Mr De Villiers asked about the 21-years of age limit which was referred to in respect of stadium or event owners, and questioned why this figure had been chosen, in view of the fact that a person of 18 years old was legally regarded as an adult in South Africa. He wondered whether there was a particular reason for the departure from the normal age references.
Mr Boshoff said that he agreed that in terms of the Constitution 18 years was regarded as the “coming of age” when a person would obtain legal majority. However, during various consultations on age in the provinces, the point was made several times that 18 years was considered too young. The three years between the ages of 18 to 21 years greatly assisted a person to develop his or her maturity. From a sourcing and experience point of view, it was decided that a 21 year old was in a better position to qualify as an event organiser than an 18-year old.
Mr Sisa Makabeni, State Law Advisor, Office of the Chief State Law Advisor, said that when considering the impact of legislation against the Constitution, the principle was that no other legislation should result in “unfair” discrimination. Whatever measures were included in the legislation should be rational, when tested against what the legislation was seeking to achieve. It was considered that requiring a person to be 21 years of age was in keeping with, and therefore rational in relation to the requirement for safe event organisation.
Mr De Villiers also asked about the public liability insurance. He understood that one of the senior federations could perhaps pay the fees for the insurance. He had a problem with that. He wanted to know whether the Department could specify whether there were one or more companies which handled the insurance, and certified about their affordability. He was worried that there could be negative effects on the federations if they were to organise this for themselves. It was very important that the communities be able to attend the events, particularly the youth, who were probably also the most interested in attending such events.
Mr Rowland replied that the public liability insurance was definitely the cheapest insurance that money could buy. For the Ellis Park Stadium, the public current liability insurance bill, per year, for 450 events, was R190 000. If that got divided up per event, it was only R3 800 for insurance for each event. For small events in a small venue, the bill would be about R1 000 per event. He stressed that this was not a great deal. He also stressed that it was necessary to avoid the situation where a member of the public might be injured during an event, and where the responsibility for that would lie with the event organiser or the State, instead of being properly covered by insurance.
Mr De Villiers asked about the age profile of the attendees at the events. He was aware that sometimes very small babies might go with their parents to events. He wondered if the age profile included that.
Mr Rowland said that Mr de Villiers’ point was correct. That was one of the reasons why the drafting team had included age as one of the risk-profiling criteria that had to be considered when assessing whether an event was a high risk, a medium risk or a low risk event. There may even be rules that stated that there may only be one spectator per seat.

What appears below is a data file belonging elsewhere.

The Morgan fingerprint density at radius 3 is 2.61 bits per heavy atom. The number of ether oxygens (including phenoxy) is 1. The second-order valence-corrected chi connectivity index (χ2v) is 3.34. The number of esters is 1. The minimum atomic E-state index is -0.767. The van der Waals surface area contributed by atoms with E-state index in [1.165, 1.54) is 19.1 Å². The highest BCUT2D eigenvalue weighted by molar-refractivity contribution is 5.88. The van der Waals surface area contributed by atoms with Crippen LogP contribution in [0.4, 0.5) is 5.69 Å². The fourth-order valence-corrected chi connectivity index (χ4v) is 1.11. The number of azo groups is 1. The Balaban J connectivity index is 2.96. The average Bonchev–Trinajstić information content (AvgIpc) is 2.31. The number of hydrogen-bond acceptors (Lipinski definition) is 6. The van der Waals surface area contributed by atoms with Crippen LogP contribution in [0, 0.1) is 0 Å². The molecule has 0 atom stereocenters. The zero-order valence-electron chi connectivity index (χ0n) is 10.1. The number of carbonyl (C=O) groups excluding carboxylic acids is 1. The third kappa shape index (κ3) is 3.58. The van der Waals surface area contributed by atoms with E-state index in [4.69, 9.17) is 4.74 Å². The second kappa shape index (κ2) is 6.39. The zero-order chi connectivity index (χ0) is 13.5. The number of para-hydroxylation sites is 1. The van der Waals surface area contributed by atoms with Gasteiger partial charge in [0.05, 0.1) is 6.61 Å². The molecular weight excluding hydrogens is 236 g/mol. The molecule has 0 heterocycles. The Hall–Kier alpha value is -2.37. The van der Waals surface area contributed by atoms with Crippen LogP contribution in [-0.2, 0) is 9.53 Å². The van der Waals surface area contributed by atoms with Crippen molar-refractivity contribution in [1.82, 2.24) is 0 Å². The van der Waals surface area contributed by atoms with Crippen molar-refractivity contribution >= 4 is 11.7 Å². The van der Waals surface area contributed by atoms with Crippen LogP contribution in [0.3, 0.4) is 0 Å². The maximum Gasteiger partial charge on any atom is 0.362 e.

Mr De Villiers asked about the appeals and the time of response. If someone was prevented from attending, or was arrested at an event, and then it was decided that that person could not attend a future event, he asked what time period was allowed for that person to appeal against the decision.
Mr Boshoff said that the Bill provided for this in Clause 42. A person who was restricted could, within forty days, lodge an appeal with the appeal board. That appeal must set out the grounds as captured in sub-clause (2). Sub-clause (3) said that until the appeal was finalised, the decision must be regarded as having been validly made, so the prohibition would stand until overturned. Sub-clause (4) said that the prosecution of an appeal in terms of this Clause must follow the prescribed procedures. The appeal board must, however, apply its mind swiftly to the facts. The Regulations would definitely be structured carefully, and would set out the time limits within which any appeal should be finalised.
Mr W Faber (DA, Northern Cape) wanted to know what was meant by a “natural person”. He asked whether a natural person was one of 21 years or older.
The Deputy Minister replied that every person was regarded as a “natural person”, but other entities, such as companies and corporations, were regarded as “(juristic) persons” who were given a similar status for purposes of the law.
Mr Faber asked about the inspection of the stadium structures. He wanted to know who was responsible for the inspections on the strength of the stadiums, and whether they could hold a certain number of people. He wondered whether this would fall under the safety certificate, or the rating certificate.
Mr Rowland said that there was indeed inspection of the concrete and structure of the stadium. This fell under the provision that dealt with the safety certification. Independent engineers would have to give the necessary structural safety certification before the stadium was opened for use. The safety inspection, and the giving of the safety certificate, was an annual process. It would then also be tied to a grading certificate to determine whether the event would be a low, medium or high risk event.
Mr Faber questioned the evacuation process. He was aware that there was a computer system which was introduced a few years ago on evacuation processes. He wanted to know how any evacuation was going to be handled, and felt that spectators should also take some responsibility on the manner of evacuation.